I hate to make my last post of the year negative, so let’s do a tiny bit of cooking.
Cheese wafers. These are what Cheese Nips (registered trade name) aspire to be. Once you’ve made them you’ll probably never want commercial cheese crackers again.
Instead of starting with a recipe, I’m going to discuss the whole. See, these are OLD and used to be a regular in cookbooks. Southerners will say they’re an old southern tradition, but I’ve seen them in collections from around the nation.
The concept is easy. I’ve mentioned making straight melted cheese rounds before, but while I think they’re delicious others don’t like the greasiness from the rendered oils or the browned cheese flavor. But people still like crisp cheese. Thus we’ve got these.
Basically you will take some cheese and mix it with a bit of flour. You’ll use butter, usually, to help this form a dough that holds together. For personal taste, then, you can add spices and/or nuts.
Now if you go looking, the majority of the time what you find is cheddar. I’m going to point out there are a lot more cheeses out there. Gorgonzola and other bleu type cheeses are delicious, for example. It’s been my experience that mild cheeses don’t work as well. They seem to have difficulty overcoming the flour, much less any additional options you throw in. Don’t let that stop you from making one with neufchatel, however, if that’s the way you want to try.
The “normal” proportions start with a half-pound of cheese. Then you see between one and two cups of flour and half to a whole cup of butter. I’ll point out the obvious that the less fat content your cheese has the more butter you might need for the finished product.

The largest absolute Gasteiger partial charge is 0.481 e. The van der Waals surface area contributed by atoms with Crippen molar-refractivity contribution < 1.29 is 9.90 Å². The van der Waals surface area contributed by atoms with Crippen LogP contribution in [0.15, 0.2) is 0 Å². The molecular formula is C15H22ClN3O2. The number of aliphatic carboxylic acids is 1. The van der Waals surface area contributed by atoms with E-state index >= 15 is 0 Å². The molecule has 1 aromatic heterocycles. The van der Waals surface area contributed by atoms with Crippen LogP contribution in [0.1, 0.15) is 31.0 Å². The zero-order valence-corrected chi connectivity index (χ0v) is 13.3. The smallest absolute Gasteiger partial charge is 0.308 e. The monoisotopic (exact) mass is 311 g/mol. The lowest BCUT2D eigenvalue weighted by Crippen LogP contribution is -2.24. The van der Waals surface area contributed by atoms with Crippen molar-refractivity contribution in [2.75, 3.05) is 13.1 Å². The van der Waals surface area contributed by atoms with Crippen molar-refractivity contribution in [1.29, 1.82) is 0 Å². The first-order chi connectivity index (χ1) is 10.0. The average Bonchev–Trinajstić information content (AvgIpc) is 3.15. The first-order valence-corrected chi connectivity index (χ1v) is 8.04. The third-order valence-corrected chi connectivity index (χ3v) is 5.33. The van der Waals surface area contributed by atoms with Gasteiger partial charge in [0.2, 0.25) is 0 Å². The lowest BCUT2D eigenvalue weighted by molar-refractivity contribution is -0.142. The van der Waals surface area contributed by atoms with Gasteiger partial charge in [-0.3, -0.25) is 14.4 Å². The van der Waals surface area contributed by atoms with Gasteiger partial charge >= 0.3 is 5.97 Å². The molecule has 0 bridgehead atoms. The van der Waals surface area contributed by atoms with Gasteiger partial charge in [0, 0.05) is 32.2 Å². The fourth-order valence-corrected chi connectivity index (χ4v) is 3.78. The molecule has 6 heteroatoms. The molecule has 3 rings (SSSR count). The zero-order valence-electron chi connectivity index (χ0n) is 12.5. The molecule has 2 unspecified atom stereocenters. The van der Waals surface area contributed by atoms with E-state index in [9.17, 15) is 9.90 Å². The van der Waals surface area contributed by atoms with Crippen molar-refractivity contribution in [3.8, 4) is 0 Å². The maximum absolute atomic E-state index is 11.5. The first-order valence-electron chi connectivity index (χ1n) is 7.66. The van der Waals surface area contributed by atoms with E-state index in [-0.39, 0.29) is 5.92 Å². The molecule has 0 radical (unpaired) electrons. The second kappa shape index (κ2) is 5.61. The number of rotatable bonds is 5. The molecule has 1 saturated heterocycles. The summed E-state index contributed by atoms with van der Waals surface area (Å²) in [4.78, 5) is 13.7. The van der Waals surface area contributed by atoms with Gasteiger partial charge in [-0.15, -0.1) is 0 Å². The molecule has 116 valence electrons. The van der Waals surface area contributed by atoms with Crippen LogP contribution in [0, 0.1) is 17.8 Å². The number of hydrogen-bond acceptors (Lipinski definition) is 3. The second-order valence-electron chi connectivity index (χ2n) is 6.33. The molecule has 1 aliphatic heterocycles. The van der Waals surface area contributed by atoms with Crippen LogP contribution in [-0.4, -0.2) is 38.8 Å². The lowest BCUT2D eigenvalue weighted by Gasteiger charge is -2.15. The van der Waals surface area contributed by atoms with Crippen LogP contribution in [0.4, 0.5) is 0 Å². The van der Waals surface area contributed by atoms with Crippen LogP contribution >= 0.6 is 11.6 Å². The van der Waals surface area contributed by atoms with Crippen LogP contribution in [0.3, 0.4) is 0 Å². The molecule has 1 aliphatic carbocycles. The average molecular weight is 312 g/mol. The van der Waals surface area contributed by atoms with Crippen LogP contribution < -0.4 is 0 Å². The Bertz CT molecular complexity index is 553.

Grate (or crumble) the cheese (if necessary), and cream it with the butter. Add any extras such as nuts, or a bit of cayenne to your cheddar/butter, or a bit of salt, all as your taste prefers. Now add the flour and work it a bit till it forms a fairly smooth dough ball.
Enter now what I consider one of the greatest tricks of this: you don’t have to bake it now. In fact MOST recipes you find will tell to make a log, roll it in wax paper, and put it in the refrigerator overnight to get firm. The neatest thing to me, however, is that you can freeze this. But I’m getting ahead of myself.
Chill it so it’s firm. If you just chilled it in the mixing bowl you can roll small balls (roughly an inch or so) put them on a cookie sheet, and press them flat with the bottom of a glass or some such. If you made a log you cut thin (1/8 to 1/4 inch thick) slices. The dough won’t spread much during baking – all the loft is from steam. You’re going to bake in a medium (300-350 degree) oven for 10 to 15 minutes or till they’re somewhat crisp. They aren’t going to brown much if at all, so don’t use that as a test. After they come out they’ll crisp up a bit more as they cool.
Back to the freezer comment. Any recipe will make dozens of these, and they’re good enough almost everyone I know can EAT dozens. But with a frozen log I can pull it out, cut off a couple of inches, re-wrap the remainder, and cut that couple of inches into 8 to 16 (call it a dozen) wafers. It’s actually easier to cut them thin while frozen, but let them set on the counter after cutting for a few minutes before baking – it’s easier to get them done right. My personal timing is to pull, cut, and then start the oven preheating.
For the inevitable “one more thing”, my special treat is to make a sandwich ‘cookie’ out of these. Spread an apple compote between two cheddars. Fig compote is amazing between a pair of gorgonzolas. But, well, try your own. That’s the basic lesson I’m pushing here. It’s a hard recipe to ruin and an easy one to find your own taste while using.